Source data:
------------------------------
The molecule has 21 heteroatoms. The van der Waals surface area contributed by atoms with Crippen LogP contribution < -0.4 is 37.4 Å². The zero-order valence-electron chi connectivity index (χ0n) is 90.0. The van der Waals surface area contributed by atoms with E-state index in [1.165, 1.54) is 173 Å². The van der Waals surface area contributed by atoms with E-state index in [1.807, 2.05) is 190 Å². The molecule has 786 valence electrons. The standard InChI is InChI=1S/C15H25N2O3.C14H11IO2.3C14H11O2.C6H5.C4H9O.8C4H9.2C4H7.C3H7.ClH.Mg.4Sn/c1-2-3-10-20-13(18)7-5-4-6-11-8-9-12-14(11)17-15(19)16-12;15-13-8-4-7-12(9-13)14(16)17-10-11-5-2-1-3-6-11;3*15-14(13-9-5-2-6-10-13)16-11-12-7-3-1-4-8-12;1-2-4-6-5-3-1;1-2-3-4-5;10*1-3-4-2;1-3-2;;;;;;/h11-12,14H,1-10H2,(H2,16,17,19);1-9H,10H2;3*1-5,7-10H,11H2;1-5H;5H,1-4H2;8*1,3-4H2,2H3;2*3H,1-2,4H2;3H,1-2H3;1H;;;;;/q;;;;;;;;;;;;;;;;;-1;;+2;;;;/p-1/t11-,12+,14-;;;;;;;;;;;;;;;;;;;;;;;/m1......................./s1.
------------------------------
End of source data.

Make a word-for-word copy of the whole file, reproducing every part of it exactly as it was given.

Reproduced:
The molecule has 21 heteroatoms. The van der Waals surface area contributed by atoms with Crippen LogP contribution < -0.4 is 37.4 Å². The zero-order valence-electron chi connectivity index (χ0n) is 90.0. The van der Waals surface area contributed by atoms with E-state index in [1.165, 1.54) is 173 Å². The van der Waals surface area contributed by atoms with E-state index in [1.807, 2.05) is 190 Å². The molecule has 786 valence electrons. The standard InChI is InChI=1S/C15H25N2O3.C14H11IO2.3C14H11O2.C6H5.C4H9O.8C4H9.2C4H7.C3H7.ClH.Mg.4Sn/c1-2-3-10-20-13(18)7-5-4-6-11-8-9-12-14(11)17-15(19)16-12;15-13-8-4-7-12(9-13)14(16)17-10-11-5-2-1-3-6-11;3*15-14(13-9-5-2-6-10-13)16-11-12-7-3-1-4-8-12;1-2-4-6-5-3-1;1-2-3-4-5;10*1-3-4-2;1-3-2;;;;;;/h11-12,14H,1-10H2,(H2,16,17,19);1-9H,10H2;3*1-5,7-10H,11H2;1-5H;5H,1-4H2;8*1,3-4H2,2H3;2*3H,1-2,4H2;3H,1-2H3;1H;;;;;/q;;;;;;;;;;;;;;;;;-1;;+2;;;;/p-1/t11-,12+,14-;;;;;;;;;;;;;;;;;;;;;;;/m1......................./s1.